1/2 head cabbage, shredded. You may also use 1 large package of ready to use coleslaw salad mix (NOT READY TO EAT COLESLAW—you just want a bag of shredded cabbage)
3 carrots, peeled and grated. About 2 cups total, if purchasing packaged, grated carrots.
½ medium sized onion, minced.
1 lb ground chicken
1lb ground pork or turkey. Or just use more chicken
2 tsp of coarse Kosher salt*
½ tsp pepper
2 eggs
2 tbsp of cornstarch and 1 cup cold water
20-25 frozen egg roll wrappers, thawed
8 cups of vegetable oil

Directions:

1. Bring a small pot of water to boil and drop the bean thread noodles into the boiling water. Allow to boil for a few minutes, 3-5 min, until the noodles are soft and pliant. Drain the noodles. Using scissors, cut the noodles into 1 inch lengths.

2. Put the cooked bean thread noodles, cabbage, carrots, onion, ground chicken, and ground turkey into a large mixing bowl and mix thoroughly.  Alternatively, put everything into the bowl of a stand mixer and let the machine do the hard work for you!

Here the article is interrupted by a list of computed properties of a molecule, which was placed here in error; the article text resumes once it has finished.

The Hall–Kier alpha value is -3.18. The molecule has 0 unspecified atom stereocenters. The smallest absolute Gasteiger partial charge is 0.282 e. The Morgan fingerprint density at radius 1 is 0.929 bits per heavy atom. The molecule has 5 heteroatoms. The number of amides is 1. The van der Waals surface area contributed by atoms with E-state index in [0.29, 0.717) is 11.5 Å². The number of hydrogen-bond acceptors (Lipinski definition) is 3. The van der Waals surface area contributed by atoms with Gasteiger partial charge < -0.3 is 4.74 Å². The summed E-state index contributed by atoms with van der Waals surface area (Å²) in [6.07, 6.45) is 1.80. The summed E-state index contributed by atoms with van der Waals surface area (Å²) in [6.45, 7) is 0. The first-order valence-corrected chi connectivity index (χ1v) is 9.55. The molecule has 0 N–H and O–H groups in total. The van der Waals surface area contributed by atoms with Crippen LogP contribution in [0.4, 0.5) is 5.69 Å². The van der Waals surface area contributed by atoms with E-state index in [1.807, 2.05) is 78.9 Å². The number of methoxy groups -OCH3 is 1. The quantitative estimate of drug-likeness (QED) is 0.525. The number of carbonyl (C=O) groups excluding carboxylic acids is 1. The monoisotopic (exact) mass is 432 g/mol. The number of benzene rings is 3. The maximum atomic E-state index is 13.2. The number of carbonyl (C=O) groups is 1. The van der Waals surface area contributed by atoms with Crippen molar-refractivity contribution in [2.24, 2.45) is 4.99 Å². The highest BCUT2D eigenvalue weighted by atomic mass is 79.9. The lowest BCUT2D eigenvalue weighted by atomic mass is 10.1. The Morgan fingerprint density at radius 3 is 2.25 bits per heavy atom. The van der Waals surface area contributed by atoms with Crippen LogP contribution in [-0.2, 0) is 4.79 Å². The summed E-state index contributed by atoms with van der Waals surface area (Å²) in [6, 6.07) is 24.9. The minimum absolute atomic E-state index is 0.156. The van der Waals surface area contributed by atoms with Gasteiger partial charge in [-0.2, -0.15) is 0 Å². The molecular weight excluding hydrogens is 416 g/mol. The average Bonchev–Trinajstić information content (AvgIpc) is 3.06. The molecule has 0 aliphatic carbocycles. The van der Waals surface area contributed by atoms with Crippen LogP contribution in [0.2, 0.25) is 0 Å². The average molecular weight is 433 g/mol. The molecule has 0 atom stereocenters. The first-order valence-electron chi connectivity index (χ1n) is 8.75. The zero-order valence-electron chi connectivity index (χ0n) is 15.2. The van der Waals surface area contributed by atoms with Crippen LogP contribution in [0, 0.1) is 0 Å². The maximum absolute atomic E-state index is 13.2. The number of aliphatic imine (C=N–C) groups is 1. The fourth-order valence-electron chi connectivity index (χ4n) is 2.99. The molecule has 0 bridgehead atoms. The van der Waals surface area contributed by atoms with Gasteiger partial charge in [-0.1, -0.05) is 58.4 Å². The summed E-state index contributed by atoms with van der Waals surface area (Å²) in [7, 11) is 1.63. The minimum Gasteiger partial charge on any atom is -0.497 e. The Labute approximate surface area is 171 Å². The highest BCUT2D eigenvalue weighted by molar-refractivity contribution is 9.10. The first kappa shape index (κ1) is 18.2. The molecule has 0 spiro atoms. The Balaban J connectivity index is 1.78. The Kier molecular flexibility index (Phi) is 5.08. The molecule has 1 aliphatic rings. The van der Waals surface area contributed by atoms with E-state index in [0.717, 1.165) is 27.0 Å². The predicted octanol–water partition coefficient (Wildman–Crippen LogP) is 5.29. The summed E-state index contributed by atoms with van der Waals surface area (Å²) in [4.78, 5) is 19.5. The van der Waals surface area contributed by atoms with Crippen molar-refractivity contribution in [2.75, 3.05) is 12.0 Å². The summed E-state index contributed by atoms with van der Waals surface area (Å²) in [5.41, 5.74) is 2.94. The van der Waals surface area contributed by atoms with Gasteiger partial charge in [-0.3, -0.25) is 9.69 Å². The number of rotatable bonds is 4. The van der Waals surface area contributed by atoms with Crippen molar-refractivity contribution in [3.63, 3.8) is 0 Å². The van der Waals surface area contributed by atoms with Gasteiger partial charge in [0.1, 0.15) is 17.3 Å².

3. Add the coarse Kosher salt, pepper, and eggs.  Mix until everything is throroughly combined.

4. Peel apart the eggroll wrappers.  Cover with a kitchen towel and set aside.

5. Put 1 cup of water into small pot and mix in the cornstarch.  Bring to a boil, stirring constantly.  Take the pot off of the heat.  The cornstarch mixture will slowly cool and gel while you roll the eggrolls.  This is fine.

6.. Lay one egg roll wrapper diagonally across a dinner plate. Brush the cornstarch mixture onto the corner of the wrapper furthest away from you. Place 4 tbsp of meat mixture (I use an ice-cream scoop with a trigger handle) on one corner of the wrapper closest to you.  See the video above.  Form into a log. Wrap the sides of the wrapper over the filling, then the corner closest to you over the log.  Roll the filling in the wrapper, gently squeezing the wrapper around the filling to let most of the air out; ensure that the last corner seals the egg roll. Add more cornstarch mixture if needed. 

8. In a large pot or deep fryer, pre heat the vegetable oil to 325 degrees. DO NOT USE olive oil, the smoke point of olive oil is too low and you may get a grease fire.